Two years after George Floyd’s murder, Biden to sign executive order on police reform
Washington: Two years after African American George Floyd was murdered by a white police officer in a Minneapolis street, President Joe Biden will on Wednesday sign an executive order further regulating federal law enforcement.
The White House called the move “historic” in a press release, but the new executive order does not go as far as the major police reform Biden promised during his election campaign.
The text provides for the creation of a national register to list all reports, disciplinary procedures and complaints concerning members of federal law enforcement agencies, the administration said.
US states and local authorities, which are endowed with extensive powers in matters of law enforcement, will be “encouraged” to also join the register, and will be able to consult it.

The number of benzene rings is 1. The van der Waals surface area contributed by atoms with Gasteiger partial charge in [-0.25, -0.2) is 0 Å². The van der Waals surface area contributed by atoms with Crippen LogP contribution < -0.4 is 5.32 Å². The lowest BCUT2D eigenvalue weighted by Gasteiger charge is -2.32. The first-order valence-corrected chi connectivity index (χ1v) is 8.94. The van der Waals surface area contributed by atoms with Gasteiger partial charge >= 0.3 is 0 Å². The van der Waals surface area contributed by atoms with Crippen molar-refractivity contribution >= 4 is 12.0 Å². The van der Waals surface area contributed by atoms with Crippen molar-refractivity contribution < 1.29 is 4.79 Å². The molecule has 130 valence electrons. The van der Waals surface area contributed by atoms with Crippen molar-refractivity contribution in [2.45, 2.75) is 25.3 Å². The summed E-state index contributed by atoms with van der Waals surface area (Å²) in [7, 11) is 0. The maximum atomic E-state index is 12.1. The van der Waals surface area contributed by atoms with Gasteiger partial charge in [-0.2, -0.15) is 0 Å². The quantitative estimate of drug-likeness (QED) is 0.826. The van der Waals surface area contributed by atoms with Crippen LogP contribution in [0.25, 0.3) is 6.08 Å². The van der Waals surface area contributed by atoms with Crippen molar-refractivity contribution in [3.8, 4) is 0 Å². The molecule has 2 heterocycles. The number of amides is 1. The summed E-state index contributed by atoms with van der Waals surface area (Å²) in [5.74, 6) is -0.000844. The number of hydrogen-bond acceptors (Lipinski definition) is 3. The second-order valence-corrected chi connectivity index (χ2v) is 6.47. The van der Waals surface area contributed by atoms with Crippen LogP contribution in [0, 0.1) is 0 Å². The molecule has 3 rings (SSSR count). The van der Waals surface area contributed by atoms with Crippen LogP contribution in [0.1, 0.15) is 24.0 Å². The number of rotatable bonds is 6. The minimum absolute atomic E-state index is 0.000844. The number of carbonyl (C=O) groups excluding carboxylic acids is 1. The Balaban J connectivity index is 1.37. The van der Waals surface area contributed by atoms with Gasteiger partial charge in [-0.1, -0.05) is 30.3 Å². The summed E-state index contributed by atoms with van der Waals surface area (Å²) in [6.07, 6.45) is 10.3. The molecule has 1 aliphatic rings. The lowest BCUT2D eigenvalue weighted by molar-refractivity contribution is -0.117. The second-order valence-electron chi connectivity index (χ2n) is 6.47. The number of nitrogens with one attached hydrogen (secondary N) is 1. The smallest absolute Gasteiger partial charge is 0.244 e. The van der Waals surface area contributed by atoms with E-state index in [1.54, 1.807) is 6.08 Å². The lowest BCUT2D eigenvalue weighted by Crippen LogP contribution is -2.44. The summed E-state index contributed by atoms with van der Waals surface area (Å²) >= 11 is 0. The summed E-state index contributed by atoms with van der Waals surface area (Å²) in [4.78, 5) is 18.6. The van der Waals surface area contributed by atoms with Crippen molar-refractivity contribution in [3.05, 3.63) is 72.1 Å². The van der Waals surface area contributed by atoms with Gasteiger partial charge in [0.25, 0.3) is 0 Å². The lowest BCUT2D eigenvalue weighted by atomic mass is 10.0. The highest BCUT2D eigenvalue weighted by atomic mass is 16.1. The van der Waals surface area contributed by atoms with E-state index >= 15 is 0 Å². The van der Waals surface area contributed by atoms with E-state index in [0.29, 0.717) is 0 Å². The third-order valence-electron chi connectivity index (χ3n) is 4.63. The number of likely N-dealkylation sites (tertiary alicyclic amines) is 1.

The order also prohibits the use, again at the federal level, of carotid artery strangulation or compression techniques, except in exceptional situations.
It also limits law enforcement’s ability to enter a property without due warning, a controversial policy known as “no knock.”
The Biden administration will also ask federal law enforcement agencies to expand the use of body cameras during arrests and searches, and to release the images quickly in the event of a fatality.
The decree also states that lethal force should only be used when “necessary,” and restricts the use of military equipment during police operations.
The date of the signing is highly symbolic, coming exactly two years after Floyd’s death, which triggered huge nationwide demonstrations against racism and police brutality.
Biden will sign the executive order in the presence of members of Floyd’s family, families of other victims of police brutality and law enforcement officials, a senior White House official said.
Floyd died of asphyxiation after a police officer pressed his knee into his neck for more than nine minutes.
Biden had promised profound police reform on the campaign trail.
While the executive order allows him to bypass the problem of working a bill through Congress, where his Democratic party lacks a sufficient majority, it has a more limited scope and will only apply on the federal level, to the dismay of groups battling racism and police violence.